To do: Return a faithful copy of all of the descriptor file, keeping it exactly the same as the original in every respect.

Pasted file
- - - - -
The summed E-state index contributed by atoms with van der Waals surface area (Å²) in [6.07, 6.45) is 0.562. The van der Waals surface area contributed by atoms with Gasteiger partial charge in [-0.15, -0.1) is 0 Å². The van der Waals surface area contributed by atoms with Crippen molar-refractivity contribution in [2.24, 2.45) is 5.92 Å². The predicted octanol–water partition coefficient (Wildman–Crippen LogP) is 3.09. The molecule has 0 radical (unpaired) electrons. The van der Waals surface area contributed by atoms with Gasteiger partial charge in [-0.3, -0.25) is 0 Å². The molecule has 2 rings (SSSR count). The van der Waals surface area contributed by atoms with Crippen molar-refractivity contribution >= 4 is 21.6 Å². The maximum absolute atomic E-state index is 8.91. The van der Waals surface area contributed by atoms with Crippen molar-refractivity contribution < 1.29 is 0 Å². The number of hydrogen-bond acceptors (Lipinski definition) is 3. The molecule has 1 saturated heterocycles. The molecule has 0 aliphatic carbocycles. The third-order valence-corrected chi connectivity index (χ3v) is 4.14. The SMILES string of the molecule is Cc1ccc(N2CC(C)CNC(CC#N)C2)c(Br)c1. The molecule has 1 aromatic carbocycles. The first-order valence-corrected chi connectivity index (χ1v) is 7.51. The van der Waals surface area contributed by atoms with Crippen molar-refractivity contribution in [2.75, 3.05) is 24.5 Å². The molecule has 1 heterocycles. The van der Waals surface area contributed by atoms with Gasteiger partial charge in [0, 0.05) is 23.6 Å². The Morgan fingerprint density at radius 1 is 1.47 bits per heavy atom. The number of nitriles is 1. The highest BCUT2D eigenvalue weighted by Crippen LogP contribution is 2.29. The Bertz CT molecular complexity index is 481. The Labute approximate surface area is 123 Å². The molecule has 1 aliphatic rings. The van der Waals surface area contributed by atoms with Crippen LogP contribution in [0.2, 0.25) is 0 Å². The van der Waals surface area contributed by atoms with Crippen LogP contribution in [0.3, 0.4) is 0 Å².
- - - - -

The summed E-state index contributed by atoms with van der Waals surface area (Å²) in [6.07, 6.45) is 0.562. The van der Waals surface area contributed by atoms with Gasteiger partial charge in [-0.15, -0.1) is 0 Å². The van der Waals surface area contributed by atoms with Crippen molar-refractivity contribution in [2.24, 2.45) is 5.92 Å². The predicted octanol–water partition coefficient (Wildman–Crippen LogP) is 3.09. The molecule has 0 radical (unpaired) electrons. The van der Waals surface area contributed by atoms with Gasteiger partial charge in [-0.3, -0.25) is 0 Å². The molecule has 2 rings (SSSR count). The van der Waals surface area contributed by atoms with Crippen molar-refractivity contribution >= 4 is 21.6 Å². The maximum absolute atomic E-state index is 8.91. The van der Waals surface area contributed by atoms with Crippen molar-refractivity contribution < 1.29 is 0 Å². The number of hydrogen-bond acceptors (Lipinski definition) is 3. The molecule has 1 saturated heterocycles. The molecule has 0 aliphatic carbocycles. The third-order valence-corrected chi connectivity index (χ3v) is 4.14. The SMILES string of the molecule is Cc1ccc(N2CC(C)CNC(CC#N)C2)c(Br)c1. The molecule has 1 aromatic carbocycles. The first-order valence-corrected chi connectivity index (χ1v) is 7.51. The van der Waals surface area contributed by atoms with Crippen molar-refractivity contribution in [2.75, 3.05) is 24.5 Å². The molecule has 1 heterocycles. The van der Waals surface area contributed by atoms with Gasteiger partial charge in [0, 0.05) is 23.6 Å². The Morgan fingerprint density at radius 1 is 1.47 bits per heavy atom. The number of nitriles is 1. The highest BCUT2D eigenvalue weighted by Crippen LogP contribution is 2.29. The Bertz CT molecular complexity index is 481. The Labute approximate surface area is 123 Å². The molecule has 1 aliphatic rings. The van der Waals surface area contributed by atoms with Crippen LogP contribution in [0.2, 0.25) is 0 Å². The van der Waals surface area contributed by atoms with Crippen LogP contribution in [0.3, 0.4) is 0 Å².